Up until this past year, my stringing was quite loose for a number of years. I could still stand—as long as I was balanced just so... But you could knock me over with a feather any time. Since my arm stringing was just ordinary sewing elastic, MamaT figured she couldn't do too much damage by attempting to replace my arm stringing herself. Then when Patrick arrived with his stringing all strunk, she immediately replaced his leg to head stringing, and next replaced my leg stringing (leaving the original string tucked inside my body). And when Lona arrived, she also needed to be restrung after her odor problem was resolved. MamaT took photos when she restrung Lona and is gradually getting better results from her work, so now I'll share her restringing methods with you.
Now before I go any further, I will recommend that you first consider sending your doll to a “Sasha Spa”. Prices will vary depending on what attention your doll needs, but after doing this on our own, I will say that $20 for a Sasha restringing is VERY reasonable. Below are links to a few different people I know of that do Sasha doll restringing and other repairs. If you know of others who should be included in this list, please post a comment.
However, for the die-hard do-it-yourselfer, here are a few tips on restringing a Sasha doll. I expect there is more than one way to do this, and I can't gaurantee this is the best way, but it is a way we've found that works for us.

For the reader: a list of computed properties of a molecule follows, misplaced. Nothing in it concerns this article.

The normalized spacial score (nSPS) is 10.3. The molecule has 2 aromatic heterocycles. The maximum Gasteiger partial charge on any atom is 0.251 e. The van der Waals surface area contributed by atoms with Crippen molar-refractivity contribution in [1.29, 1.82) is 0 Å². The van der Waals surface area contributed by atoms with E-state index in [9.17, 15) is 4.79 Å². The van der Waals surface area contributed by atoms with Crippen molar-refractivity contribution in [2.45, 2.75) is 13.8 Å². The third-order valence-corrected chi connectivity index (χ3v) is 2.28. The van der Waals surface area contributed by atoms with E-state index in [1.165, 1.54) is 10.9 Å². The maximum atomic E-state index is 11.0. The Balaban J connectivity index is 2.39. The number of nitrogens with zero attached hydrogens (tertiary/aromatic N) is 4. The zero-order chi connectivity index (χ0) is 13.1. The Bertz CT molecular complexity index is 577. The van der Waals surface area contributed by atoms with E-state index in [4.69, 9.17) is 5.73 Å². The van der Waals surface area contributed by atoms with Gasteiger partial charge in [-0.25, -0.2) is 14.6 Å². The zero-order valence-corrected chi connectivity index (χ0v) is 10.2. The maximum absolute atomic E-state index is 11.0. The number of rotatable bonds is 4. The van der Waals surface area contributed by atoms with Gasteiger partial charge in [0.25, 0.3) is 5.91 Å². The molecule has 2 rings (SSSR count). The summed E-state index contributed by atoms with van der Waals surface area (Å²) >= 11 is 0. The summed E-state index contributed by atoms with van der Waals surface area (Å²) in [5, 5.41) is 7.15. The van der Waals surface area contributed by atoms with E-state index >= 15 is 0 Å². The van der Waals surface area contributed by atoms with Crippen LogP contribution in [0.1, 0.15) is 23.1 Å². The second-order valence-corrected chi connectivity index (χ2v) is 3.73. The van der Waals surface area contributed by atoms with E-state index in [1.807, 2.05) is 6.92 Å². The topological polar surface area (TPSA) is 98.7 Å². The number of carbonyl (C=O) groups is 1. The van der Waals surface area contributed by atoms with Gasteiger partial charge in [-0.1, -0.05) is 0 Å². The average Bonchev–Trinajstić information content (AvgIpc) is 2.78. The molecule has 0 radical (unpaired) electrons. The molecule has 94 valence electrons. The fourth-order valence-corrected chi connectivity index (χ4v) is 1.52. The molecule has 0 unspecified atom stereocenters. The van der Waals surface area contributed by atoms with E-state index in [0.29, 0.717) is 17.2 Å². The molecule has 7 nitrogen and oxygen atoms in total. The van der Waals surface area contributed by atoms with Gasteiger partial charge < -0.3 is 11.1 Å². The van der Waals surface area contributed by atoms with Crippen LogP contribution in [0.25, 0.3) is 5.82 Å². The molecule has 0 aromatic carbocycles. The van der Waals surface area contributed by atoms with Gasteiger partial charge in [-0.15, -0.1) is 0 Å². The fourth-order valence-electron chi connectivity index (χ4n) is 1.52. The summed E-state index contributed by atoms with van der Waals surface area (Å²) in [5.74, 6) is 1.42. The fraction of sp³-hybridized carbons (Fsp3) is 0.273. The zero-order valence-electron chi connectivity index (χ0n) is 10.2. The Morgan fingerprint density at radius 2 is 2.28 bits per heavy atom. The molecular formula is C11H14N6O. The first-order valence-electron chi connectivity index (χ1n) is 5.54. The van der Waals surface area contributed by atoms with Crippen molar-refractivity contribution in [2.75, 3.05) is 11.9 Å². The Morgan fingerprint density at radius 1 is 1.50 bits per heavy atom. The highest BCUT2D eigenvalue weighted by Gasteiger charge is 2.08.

1). The Big Picture. First, you need to understand how a Sasha doll is strung. One loop of string holds the arms together. A second loop is connected to both legs and the head, as crudely shown in the diagram below. This is for an older doll. Post-1975 dolls have a ring/neck assembly, we'll address later. When you do measurements later, you will be figuring the size of loop needed between these hooks when all the limbs/head are in place.
>Round elastic cord, at least 1/8” thick, but 3/16 or 1/4” would be better if you can find it.
>Metal tubing that just fits the width of your elastic (can be found at hobby stores). Kelly of "OurSashaDolls.com" above reminded me to point out to be sure not to use rust-prone metals, like steel. I used brass tubing, but copper tubing would also be okay. These oxidize, but they don't rust, and they only corrode in a very wet environment. My elastic loops look like hair bands, but the metal connectors on hairbands are made from steel and will rust. Kelly says there are hairbands available that do not have metal connectors, but I don't know if they come in the right size for Sasha restringing or not.
>Long hook – Ours was made from 12 gage copper wire
>Needlenose pliers (2 pair if possible)